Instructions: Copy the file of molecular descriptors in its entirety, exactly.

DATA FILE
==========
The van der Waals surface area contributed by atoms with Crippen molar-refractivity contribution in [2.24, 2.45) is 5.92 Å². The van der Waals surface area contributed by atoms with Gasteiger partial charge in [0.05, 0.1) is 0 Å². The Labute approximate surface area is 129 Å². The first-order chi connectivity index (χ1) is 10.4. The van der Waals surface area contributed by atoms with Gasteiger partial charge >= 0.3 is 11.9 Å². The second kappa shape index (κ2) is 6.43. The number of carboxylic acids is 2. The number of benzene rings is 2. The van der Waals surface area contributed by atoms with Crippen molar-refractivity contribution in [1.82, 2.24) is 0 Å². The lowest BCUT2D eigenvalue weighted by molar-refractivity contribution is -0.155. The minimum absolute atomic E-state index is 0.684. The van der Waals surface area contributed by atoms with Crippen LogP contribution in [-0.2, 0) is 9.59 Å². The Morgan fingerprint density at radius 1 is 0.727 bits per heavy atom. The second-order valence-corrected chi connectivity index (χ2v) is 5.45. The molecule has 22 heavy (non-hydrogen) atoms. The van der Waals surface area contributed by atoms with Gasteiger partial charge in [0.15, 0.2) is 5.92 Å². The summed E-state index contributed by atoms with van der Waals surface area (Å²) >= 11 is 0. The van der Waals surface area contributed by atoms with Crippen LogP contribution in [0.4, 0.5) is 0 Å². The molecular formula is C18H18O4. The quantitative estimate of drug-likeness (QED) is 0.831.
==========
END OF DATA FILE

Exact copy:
The van der Waals surface area contributed by atoms with Crippen molar-refractivity contribution in [2.24, 2.45) is 5.92 Å². The van der Waals surface area contributed by atoms with Gasteiger partial charge in [0.05, 0.1) is 0 Å². The Labute approximate surface area is 129 Å². The first-order chi connectivity index (χ1) is 10.4. The van der Waals surface area contributed by atoms with Gasteiger partial charge >= 0.3 is 11.9 Å². The second kappa shape index (κ2) is 6.43. The number of carboxylic acids is 2. The number of benzene rings is 2. The van der Waals surface area contributed by atoms with Crippen molar-refractivity contribution in [1.82, 2.24) is 0 Å². The lowest BCUT2D eigenvalue weighted by molar-refractivity contribution is -0.155. The minimum absolute atomic E-state index is 0.684. The van der Waals surface area contributed by atoms with Crippen LogP contribution in [-0.2, 0) is 9.59 Å². The Morgan fingerprint density at radius 1 is 0.727 bits per heavy atom. The second-order valence-corrected chi connectivity index (χ2v) is 5.45. The molecule has 22 heavy (non-hydrogen) atoms. The van der Waals surface area contributed by atoms with Gasteiger partial charge in [0.15, 0.2) is 5.92 Å². The summed E-state index contributed by atoms with van der Waals surface area (Å²) >= 11 is 0. The van der Waals surface area contributed by atoms with Crippen LogP contribution in [0.4, 0.5) is 0 Å². The molecular formula is C18H18O4. The quantitative estimate of drug-likeness (QED) is 0.831.